On September 12, the Indo-Asian News Service (IANS) put out a story about the Union Cabinet approving a new pro-farmer scheme. The scheme that allowed private players to procure crop produce at remunerative prices was approved at a Cabinet meeting chaired by Prime Minister, IANS reported.
However, while referring to the Prime Minister, the story stated that the meeting was chaired by “Prime Minister Narendra Bakhchod Modi”.
In less than an hour, an advisory was issued, stating that the story was being withdrawn and a substitute story would be issued. Editors were asked to guard against the publication of the story.
The updated story, released at 6.52 pm last night, now carries a disclaimer along with its headline, which states: “(Lead, Supersedes earlier version)”. The updated version of the story is on IANS‘ website.
The oversight has kicked up quite a storm inside the IANS newsroom. An internal probe has been ordered. So far, the agency has suspended the reporter who filed the story with immediate effect pending an investigation, while a show-cause notice has been issued to the editor concerned.
Newslaundry reached out to IANS Managing Editor Hardev Sanotra for a comment regarding the withdrawal of the story and confirmation about the reporter’s suspension. His statement has been produced below in full:
IANS deeply regrets the wholly inadvertent incursion of an unparliamentary reference to Prime Minister Narendra Modi in one of its reports yesterday.
The error is unacceptable and unconscionable. As soon as it was discovered, the report was pulled off from the wires and a corrected story issued.
Meanwhile, the reporter concerned has been suspended with immediate effect pending an urgent ongoing investigation. A show-cause notice has also been issued to the concerned editor.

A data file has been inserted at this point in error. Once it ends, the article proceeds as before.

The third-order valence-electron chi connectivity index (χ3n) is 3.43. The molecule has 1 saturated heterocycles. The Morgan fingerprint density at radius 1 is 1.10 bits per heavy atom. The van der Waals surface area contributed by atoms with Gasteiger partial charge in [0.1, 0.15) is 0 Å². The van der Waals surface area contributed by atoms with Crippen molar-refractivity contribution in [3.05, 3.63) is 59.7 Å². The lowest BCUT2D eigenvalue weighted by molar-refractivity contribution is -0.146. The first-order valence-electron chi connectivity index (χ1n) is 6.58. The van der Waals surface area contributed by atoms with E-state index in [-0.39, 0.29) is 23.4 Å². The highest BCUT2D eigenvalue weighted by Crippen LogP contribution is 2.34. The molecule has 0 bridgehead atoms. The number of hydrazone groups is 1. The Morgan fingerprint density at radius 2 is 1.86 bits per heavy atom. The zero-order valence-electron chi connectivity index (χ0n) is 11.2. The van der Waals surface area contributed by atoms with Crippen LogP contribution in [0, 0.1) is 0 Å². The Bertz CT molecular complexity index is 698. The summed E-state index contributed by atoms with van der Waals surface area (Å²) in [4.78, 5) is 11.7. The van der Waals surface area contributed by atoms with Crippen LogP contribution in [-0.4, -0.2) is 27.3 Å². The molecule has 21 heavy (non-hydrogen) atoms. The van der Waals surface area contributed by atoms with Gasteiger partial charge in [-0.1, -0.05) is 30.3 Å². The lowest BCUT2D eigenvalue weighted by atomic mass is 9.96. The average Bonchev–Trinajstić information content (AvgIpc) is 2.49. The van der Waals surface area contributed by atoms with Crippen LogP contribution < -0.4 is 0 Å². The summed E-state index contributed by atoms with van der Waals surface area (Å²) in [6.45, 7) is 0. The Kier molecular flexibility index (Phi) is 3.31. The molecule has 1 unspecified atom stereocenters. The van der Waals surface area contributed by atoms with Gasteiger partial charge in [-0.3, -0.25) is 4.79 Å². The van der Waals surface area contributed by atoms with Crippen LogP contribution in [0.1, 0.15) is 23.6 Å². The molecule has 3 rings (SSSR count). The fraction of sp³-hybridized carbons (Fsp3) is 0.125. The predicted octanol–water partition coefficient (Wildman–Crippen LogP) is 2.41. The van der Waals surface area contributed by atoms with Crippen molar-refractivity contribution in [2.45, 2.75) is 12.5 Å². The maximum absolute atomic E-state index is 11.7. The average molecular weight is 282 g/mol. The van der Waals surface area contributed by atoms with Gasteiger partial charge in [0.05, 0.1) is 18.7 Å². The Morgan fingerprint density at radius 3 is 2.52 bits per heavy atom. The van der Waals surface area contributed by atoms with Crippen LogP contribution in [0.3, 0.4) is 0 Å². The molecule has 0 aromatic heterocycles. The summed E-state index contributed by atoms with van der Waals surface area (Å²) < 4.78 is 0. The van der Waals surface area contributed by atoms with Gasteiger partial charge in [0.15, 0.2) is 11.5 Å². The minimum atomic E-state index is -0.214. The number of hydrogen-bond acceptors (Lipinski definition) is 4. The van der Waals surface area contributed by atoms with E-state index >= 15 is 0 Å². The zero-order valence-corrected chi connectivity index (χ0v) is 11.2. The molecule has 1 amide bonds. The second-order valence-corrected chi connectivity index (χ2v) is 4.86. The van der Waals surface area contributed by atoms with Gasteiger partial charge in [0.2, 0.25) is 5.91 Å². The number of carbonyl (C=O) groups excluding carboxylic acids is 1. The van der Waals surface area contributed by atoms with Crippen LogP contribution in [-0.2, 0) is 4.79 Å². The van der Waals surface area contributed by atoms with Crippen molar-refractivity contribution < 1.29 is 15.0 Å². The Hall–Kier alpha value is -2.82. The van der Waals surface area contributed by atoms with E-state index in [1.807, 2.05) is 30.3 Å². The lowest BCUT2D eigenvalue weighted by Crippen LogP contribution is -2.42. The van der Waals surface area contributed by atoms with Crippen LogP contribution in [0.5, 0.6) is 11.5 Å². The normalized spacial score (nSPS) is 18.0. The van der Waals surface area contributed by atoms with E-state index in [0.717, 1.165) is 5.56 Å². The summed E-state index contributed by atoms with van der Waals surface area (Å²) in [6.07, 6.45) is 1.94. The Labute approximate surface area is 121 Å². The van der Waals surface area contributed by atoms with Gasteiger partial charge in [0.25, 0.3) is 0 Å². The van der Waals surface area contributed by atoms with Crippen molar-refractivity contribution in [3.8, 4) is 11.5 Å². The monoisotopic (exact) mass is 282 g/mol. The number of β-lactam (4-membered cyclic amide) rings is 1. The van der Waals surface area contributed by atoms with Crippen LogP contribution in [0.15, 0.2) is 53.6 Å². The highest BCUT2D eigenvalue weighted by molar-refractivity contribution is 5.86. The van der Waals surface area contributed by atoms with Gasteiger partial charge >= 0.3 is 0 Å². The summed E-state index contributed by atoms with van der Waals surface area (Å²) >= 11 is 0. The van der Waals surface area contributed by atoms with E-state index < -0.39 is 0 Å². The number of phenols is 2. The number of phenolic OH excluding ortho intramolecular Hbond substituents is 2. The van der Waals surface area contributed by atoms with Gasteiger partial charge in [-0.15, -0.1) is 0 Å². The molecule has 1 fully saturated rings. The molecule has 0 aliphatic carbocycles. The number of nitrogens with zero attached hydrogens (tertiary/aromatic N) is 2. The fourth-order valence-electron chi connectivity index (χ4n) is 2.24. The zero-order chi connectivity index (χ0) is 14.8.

IANS has always strived to uphold the values of accuracy, objectivity and rigour in its reportage and remains committed to the highest norms of journalistic ethics and excellence.
But anyone who is seriously associated with the media knows only too well that inadvertent mistakes, however egregious, can and sometimes do unfortunately take place. This being one such instance, perhaps the first in over 25 year history of our organization.
We apologise profoundly to our subscribers, readers and the Hon’ble Prime Minister for the error and assure them of our continued endeavour to produce the objective, accurate and high quality reportage.
At the agency, there are at least three to four editorial gates through which a copy passes: The story once filed by the reporter goes to a sub-editor, and then to an associate editor. If the sub-editor/senior sub-editor deems it important, then the story is also forwarded to a senior editor (this varies from story to story).
It is unclear how something like this could have occurred at IANS despite the editorial layers through which a copy usually goes before being finally put on the wire for other media outlets to pick up.
Newslaundry contacted several reporters and editors at IANS to understand how this error could have slipped through but none of them wanted to speak on the issue fearing job losses. Off the record, one employee suggested that it could have been owing to autocorrect. It is unlikely, though, that Damodardas would autocorrect to ‘bakhchod’. What is certain, though, are the resignations and possible firings that may follow.